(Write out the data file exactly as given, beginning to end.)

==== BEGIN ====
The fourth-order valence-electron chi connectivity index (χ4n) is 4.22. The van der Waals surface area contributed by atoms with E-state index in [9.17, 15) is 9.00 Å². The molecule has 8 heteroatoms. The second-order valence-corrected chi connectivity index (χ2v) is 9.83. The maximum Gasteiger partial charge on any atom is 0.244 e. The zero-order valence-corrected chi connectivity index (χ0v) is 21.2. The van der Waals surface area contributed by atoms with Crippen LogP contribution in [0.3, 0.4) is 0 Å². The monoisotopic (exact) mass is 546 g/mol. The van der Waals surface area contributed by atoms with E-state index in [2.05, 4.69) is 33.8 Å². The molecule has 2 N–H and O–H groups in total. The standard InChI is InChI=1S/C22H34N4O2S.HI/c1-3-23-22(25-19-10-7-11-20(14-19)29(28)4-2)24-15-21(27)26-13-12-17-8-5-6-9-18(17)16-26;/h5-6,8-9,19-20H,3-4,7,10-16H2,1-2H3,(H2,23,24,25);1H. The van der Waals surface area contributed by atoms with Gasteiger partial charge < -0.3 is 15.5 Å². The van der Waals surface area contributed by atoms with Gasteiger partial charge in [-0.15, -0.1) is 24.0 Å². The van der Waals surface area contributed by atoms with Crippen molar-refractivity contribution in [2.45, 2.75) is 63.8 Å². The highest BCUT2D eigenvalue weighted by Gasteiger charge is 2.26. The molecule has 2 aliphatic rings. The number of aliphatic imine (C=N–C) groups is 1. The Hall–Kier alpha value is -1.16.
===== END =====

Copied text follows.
The fourth-order valence-electron chi connectivity index (χ4n) is 4.22. The van der Waals surface area contributed by atoms with E-state index in [9.17, 15) is 9.00 Å². The molecule has 8 heteroatoms. The second-order valence-corrected chi connectivity index (χ2v) is 9.83. The maximum Gasteiger partial charge on any atom is 0.244 e. The zero-order valence-corrected chi connectivity index (χ0v) is 21.2. The van der Waals surface area contributed by atoms with Crippen LogP contribution in [0.3, 0.4) is 0 Å². The monoisotopic (exact) mass is 546 g/mol. The van der Waals surface area contributed by atoms with E-state index in [2.05, 4.69) is 33.8 Å². The molecule has 2 N–H and O–H groups in total. The standard InChI is InChI=1S/C22H34N4O2S.HI/c1-3-23-22(25-19-10-7-11-20(14-19)29(28)4-2)24-15-21(27)26-13-12-17-8-5-6-9-18(17)16-26;/h5-6,8-9,19-20H,3-4,7,10-16H2,1-2H3,(H2,23,24,25);1H. The van der Waals surface area contributed by atoms with Gasteiger partial charge < -0.3 is 15.5 Å². The van der Waals surface area contributed by atoms with Gasteiger partial charge in [-0.15, -0.1) is 24.0 Å². The van der Waals surface area contributed by atoms with Crippen molar-refractivity contribution in [2.45, 2.75) is 63.8 Å². The highest BCUT2D eigenvalue weighted by Gasteiger charge is 2.26. The molecule has 2 aliphatic rings. The number of aliphatic imine (C=N–C) groups is 1. The Hall–Kier alpha value is -1.16.